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Panavia Tornado
The Tornado IDS/ECR (Luftwaffe) in the 21st Century

by Andreas Klein and Christian Gerard


 S u m m a r y :

Title and Author:

Panavia Tornado by Andreas Klein and Christian Gerard


Softcover 208 Pages




Euro 29.95 plus shipping available online from the publisher

£25.50 plus shipping available online from Hannants

Review Type:

First Read


A fantastically detailed reference which will be an effective one stop shop for modellers building a Luftwaffe Tornado. Will also be useful for anyone who may plan to build an Italian or Saudi airframe.


Limited scope to effectively one user, other sources of information will need to be cross-referenced if building a non-Luftwaffe subject, especially an RAF version.


The new Fox Two Details and Markings Series promises a lot with their first release. Comprehensive, detailed and professionally put together, if subsequent volumes are anywhere near as good as this, they will be must have references for modellers.

Reviewed by Ken Bowes

HyperScale is proudly supported by Squadron.com



Detailed walkaround style reference books are increasingly common these days, with series produced in the UK, Europe and the US all competing to provide the ultimate reference works for modellers and enthusiasts. In the past I have tended to refer to those published by DACO in Belgium and by Jake Melampy in the US as key references for my builds. However this new volume, which promises to be part 1 of a new series from Double Ugly Books under the Fox Two Details and Markings banner, is a definite keeper. Billed as covering the Panavia Tornado in Luftwaffe service it is nothing less than a comprehensive tour d’force of the subject.


  • Panavia Tornado by Andreas Klein and Christian Gerard Book Review by Ken Bowes: Image
  • Panavia Tornado by Andreas Klein and Christian Gerard Book Review by Ken Bowes: Image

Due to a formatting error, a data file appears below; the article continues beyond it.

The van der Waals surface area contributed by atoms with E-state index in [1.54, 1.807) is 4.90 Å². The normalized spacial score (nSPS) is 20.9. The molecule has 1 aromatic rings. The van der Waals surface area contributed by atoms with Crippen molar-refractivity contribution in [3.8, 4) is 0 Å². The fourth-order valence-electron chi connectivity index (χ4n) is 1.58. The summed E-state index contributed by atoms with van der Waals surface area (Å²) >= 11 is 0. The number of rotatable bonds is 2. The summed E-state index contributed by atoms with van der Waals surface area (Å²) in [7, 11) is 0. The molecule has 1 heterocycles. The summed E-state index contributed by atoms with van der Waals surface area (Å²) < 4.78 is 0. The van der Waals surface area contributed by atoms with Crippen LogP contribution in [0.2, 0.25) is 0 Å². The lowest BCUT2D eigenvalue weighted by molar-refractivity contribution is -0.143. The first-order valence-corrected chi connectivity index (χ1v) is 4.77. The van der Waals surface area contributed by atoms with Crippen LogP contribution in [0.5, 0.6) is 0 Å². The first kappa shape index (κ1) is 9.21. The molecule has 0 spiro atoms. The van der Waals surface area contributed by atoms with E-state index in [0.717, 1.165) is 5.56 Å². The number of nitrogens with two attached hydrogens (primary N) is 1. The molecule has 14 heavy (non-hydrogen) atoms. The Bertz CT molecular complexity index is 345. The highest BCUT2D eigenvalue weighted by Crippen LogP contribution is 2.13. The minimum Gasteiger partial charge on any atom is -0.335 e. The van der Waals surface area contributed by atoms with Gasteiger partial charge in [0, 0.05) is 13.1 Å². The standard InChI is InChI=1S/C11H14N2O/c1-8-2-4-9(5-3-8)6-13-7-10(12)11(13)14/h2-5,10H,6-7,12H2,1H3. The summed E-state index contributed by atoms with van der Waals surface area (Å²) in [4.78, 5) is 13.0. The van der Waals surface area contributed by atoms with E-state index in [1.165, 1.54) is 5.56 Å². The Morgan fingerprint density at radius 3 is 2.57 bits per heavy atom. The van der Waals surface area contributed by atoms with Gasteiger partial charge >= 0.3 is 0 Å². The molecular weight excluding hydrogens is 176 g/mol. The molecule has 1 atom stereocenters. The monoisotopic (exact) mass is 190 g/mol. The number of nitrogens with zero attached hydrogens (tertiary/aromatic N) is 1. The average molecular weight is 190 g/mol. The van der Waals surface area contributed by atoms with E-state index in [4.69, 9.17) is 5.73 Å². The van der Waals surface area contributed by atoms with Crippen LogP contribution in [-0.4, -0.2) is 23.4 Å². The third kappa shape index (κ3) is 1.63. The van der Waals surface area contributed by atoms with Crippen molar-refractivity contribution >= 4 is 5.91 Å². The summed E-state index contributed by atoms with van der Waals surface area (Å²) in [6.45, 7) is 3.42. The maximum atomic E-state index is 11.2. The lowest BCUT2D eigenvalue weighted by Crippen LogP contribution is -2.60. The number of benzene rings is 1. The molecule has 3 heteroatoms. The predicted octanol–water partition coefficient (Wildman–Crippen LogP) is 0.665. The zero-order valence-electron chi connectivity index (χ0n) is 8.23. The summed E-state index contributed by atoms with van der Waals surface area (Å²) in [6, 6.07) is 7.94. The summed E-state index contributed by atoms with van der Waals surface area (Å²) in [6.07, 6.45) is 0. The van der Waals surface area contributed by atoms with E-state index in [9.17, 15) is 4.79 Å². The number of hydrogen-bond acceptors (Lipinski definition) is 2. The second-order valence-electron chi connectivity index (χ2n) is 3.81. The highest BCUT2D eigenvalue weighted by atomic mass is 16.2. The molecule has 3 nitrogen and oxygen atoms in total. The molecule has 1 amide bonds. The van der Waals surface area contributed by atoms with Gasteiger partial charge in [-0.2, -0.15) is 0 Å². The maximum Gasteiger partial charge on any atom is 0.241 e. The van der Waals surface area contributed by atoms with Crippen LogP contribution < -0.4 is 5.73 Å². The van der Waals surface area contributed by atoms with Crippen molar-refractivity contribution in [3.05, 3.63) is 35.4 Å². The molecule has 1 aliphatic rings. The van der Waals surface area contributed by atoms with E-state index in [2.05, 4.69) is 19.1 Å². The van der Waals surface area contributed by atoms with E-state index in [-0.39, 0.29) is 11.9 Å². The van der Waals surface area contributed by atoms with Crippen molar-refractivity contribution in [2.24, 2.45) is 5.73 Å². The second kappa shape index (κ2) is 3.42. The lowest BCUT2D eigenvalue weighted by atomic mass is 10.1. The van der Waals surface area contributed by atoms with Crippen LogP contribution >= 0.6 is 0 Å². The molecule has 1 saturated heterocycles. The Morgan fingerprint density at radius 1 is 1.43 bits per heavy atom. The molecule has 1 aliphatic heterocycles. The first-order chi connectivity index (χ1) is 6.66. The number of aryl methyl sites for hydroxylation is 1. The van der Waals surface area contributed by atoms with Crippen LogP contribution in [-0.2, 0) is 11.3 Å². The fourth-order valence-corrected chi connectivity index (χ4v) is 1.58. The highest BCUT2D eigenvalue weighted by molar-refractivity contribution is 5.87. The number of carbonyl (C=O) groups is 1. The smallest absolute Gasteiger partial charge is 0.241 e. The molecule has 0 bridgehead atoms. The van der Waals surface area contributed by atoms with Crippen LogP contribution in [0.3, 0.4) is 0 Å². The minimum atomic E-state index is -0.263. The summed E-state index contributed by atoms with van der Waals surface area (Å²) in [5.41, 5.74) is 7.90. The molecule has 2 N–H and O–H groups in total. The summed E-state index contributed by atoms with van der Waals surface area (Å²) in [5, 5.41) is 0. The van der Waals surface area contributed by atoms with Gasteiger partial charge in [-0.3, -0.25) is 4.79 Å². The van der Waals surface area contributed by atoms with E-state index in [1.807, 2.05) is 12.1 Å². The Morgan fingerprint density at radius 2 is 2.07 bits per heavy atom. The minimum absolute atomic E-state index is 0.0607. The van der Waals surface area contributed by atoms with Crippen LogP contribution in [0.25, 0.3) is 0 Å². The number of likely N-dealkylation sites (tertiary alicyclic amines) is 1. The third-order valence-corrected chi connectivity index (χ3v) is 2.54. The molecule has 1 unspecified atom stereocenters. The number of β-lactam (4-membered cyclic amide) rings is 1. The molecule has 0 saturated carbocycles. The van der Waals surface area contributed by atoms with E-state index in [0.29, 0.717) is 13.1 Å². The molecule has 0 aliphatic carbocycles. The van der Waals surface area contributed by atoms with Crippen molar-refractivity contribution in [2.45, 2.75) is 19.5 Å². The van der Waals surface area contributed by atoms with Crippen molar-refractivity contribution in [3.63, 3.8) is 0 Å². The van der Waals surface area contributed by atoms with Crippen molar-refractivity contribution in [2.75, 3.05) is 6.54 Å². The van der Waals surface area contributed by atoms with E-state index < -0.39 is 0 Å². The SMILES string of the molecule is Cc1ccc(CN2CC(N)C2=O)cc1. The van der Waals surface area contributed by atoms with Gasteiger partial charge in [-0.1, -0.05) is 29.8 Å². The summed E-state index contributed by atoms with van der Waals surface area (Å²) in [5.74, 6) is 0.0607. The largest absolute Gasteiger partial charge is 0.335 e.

• Panavia Tornado by Andreas Klein and Christian Gerard Book Review by Ken Bowes: Image
  • Panavia Tornado by Andreas Klein and Christian Gerard Book Review by Ken Bowes: Image
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First impressions always count in a competitive market place and I admit when first receiving this book I was reminded of the old DACO Uncovering series which covered such types as the F-14, F-16, F/A-18, B-1 and T-38 amongst others. Noting the authors, Andreas Klein and Christian Gerard had also previously published volumes for AirDOC and the series editor was Willy Peeters who was responsible for some of the aforementioned DACO volumes this impression was hardly surprising. Certainly the overall presentation and organisation belie this origins with probably the greatest difference being size (being full A4 Landscape), page count and inclusion of a set of beautifully rendered 1/48 scale plans that have been based on the measurement of actual airframes rather than recycling others work. One point the authors note is that they believe that for the first time they have accurately determined the Tornado’s overall length (including pitot) being some 50cm longer than indicated in official and other data which is indicative of the lengths they have gone to for accuracy in this publication.

The actual content of this book is conventional with a short bi-lingual (English and German) history and set of tabulated data over the first 10 or so of the 208 pages, followed by representative overall shots. The remainder of the book contains numerous detailed high quality photographs of the entire airframe and cockpit from several Luftwaffe subtypes (both IDS and ECR). Logically organised in sections from nose to tail, it is relatively easy to find the relevant section for a particular detail. The level of attention from the authors became obvious when they provided two near identical photographs of the rear cockpit of the the IDS and ECR and point out the smallest differences between the two sub-types. Final sections include photographs of all the principle armaments, EWSP and recce pods of the Luftwaffe Tornado both installed and loaded or on trolleys along with a section of four view colour schemes to round out the book.




It is clear that this volume has been put together by a team who know what is important for modellers and that they have attempted to produce one of those elusive ultimate references. To my mind they have largely succeeded. That this volume will assist but not provide complete help to other than Luftwaffe modellers is no fault of the Authors who are entirely focussed on the German operated airframes. It will still be useful to anyone building a Tornado from any of the operating nations. It is easy sometimes to overhype reviews, but this book in particular definitely deserves the praise.

Thanks to Fox Two for this review sample.

Review Copyright 2012 by Ken Bowes
This Page Created on 12 April, 2012
Last updated 14 April, 2012

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